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The Classic MotorCycle

The Classic MotorCycle December 2020

Started in 1903, The Classic MotorCycle has more to offer the true vintage motorcycle enthusiast than any other publication, backed by Europe's largest motorcycle image archive.

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United Kingdom
Mortons Media Group, Ltd
$4.57(Incl. tax)
$50.17(Incl. tax)
12 Issues

in this issue

2 min.
editor’s welcome

For as long as I can remember, I’ve always been fascinated by toy/model motorcycles (and cars), and the whole lockdown and isolating period has shown me that there’s plenty of other people who think alike. It came into my mind recently, as I walked back through the local forest, on a leaf-strewn path, and spotted something blue and sparkling in among the first of the fallen autumn foliage; I stopped and picked it up, it being a small (say, 1:64 scale) Chevrolet toy car. Alongside the path, there was a log and so I carefully placed it on the top of it, in case its owner returned. Why did I think that? Well, when we were children, my brother Simon had a bathtub Triumph toy he took everywhere with him, and it…

4 min.
journey from khartoum

Posed in the car park of The Motor Cycle offices at Dorset House, Stamford Street, London – is 28-year-old Egyptian Thabit Abdel Said, who, on his self-built Matchless G3L, had ridden from his home city of Khartoum, the Sudan, to England. The Motor Cycle’s report, published in the August 6, 1953 volume, began: “It is rapidly becoming almost commonplace for a motorcyclist to turn up… and remark casually that he (or she) has ridden from some distant part of the world… [but] Abdel Said called in with a tale of determination and courage that would be hard to equal.” It was explained that two years prior, Thabit Abdel Said had decided he would like to see more of the world, and the best way he could do it was by motorcycle. But…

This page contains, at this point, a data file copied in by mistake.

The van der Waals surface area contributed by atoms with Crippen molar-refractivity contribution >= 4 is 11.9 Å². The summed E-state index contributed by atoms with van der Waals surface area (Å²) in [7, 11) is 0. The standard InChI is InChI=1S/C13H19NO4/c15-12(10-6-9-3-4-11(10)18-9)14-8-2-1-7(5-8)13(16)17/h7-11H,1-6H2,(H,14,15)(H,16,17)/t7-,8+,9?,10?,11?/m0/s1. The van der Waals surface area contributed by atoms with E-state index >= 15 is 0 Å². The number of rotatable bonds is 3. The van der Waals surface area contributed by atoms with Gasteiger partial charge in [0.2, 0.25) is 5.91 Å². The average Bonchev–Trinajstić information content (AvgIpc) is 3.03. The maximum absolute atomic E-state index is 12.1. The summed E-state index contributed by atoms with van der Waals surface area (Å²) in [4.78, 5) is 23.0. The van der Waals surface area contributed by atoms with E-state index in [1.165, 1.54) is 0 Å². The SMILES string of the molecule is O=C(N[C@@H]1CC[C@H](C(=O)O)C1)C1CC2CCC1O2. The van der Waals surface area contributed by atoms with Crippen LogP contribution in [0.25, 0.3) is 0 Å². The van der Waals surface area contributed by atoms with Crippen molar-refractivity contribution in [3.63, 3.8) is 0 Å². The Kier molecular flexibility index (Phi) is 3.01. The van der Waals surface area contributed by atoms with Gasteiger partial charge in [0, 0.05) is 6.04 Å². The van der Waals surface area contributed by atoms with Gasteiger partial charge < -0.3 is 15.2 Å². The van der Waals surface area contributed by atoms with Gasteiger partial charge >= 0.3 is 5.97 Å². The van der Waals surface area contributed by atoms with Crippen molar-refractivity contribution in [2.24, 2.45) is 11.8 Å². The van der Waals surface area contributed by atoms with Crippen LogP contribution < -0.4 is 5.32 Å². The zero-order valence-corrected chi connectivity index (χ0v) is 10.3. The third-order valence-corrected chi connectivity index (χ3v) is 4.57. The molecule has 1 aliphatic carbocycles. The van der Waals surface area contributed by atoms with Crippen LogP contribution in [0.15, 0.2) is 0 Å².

4 min.
nmm machines at bonhams

More than 50 British motorcycles – and motorcycle-related cars – from the National Motorcycle Museum will be offered by Bonhams Motorcycle Department at the Winter Sale on the weekend of December 5/6 at Bicester Heritage. The sale will be conducted online, though viewing will be available at Bicester. Highlights include some fabulous vintage ware, including two Bullnose Sunbeam Model 90s – one of which was the machine we featured in our January 2018 issue – and a 1929 Model 18 Norton, purchased from Bonhams and restored in the museum’s workshops. Rarities from the 1930s include a pair of 600cc Ariel Square fours – the earlier being a 1935 ohc example – and a single-cylinder OEC with the firm’s own special front end. Also from the 1930s comes a Python-engined Vincent-HRD. Triumphs are well represented…

1 min.
cancellations are everywhere

Among the events which have sadly been put off owing to the current Covid-19 situation, are the Classic Bike Guide Winter Classic, due for January 9/10 2021, while Kempton Park autojumble was cancelled too. The veteran car run (November 1, 2020) from London to Brighton – which was to feature a select group of early motorcycles – has also gone, while the Sunbeam MCC’s own London to Brighton event, due for March 2021, has been put back until October. There are a few outdoor autojumbles and such still occurring, but please check before setting off.…

2 min.
book review

“Classic TT Racers” The Grand Prix Years 1949-1976 Author: Greg Pullen Publisher: The Crowood Press Ltd, Ramsbury, Marlborough Wiltshire SN8 2HR enquiries@crowood.com www.crowood.com Tel: 016725232 Hardback, 220 x 260mm (portrait); 160 pages with 157 colour and black and white photographs and illustrations. ISBN: 9781785006296 £25 (UK), $44.95 (US), $53.95 (Canada) When a motorcycle road racing championship was proposed in 1948, there was never any doubt that the Isle of Man TT would be a part of it. From the start of the motorcycle world championships in 1949, the TT classes became the must-win races for both riders and factories. The historic Isle of Man TT was undoubtedly the toughest and most dangerous of Grand Prix motorcycle races and would be a fixture on the world title chase calendar until 1976. Ultimately, the mountain course would prove…

2 min.
the way we were in december

1920 In common with motorcycle makers, firms specialising in scooter production announced their next season’s line-ups. Priced at £35, the Abbotsford three-wheeled scooter, for riders nervous of two-wheeled machines, was powered by a 142.5cc ohv Norman engine, as was the straight tube triangulated framed Kenilworth offered with or without rider’s seat, priced from £52-10s. Villiers’ 269cc single cylinder two-stroke engines powered the two-speed Harold Boultebee designed Unibus, with pressed steel chassis and costing 95 guineas, and the Townsend Engineering Company, Birmingham-built Autoglider priced from 55 guineas, with an optional clutch another five guineas; while a Union-engined model was to be offered too. Little was known about the 150cc ohv Whippet scooter (£58-10s) while the Granville Bradshaw-designed 125cc overhead inlet over side exhaust valve ABC single speed Skootamota was better documented, its 1921…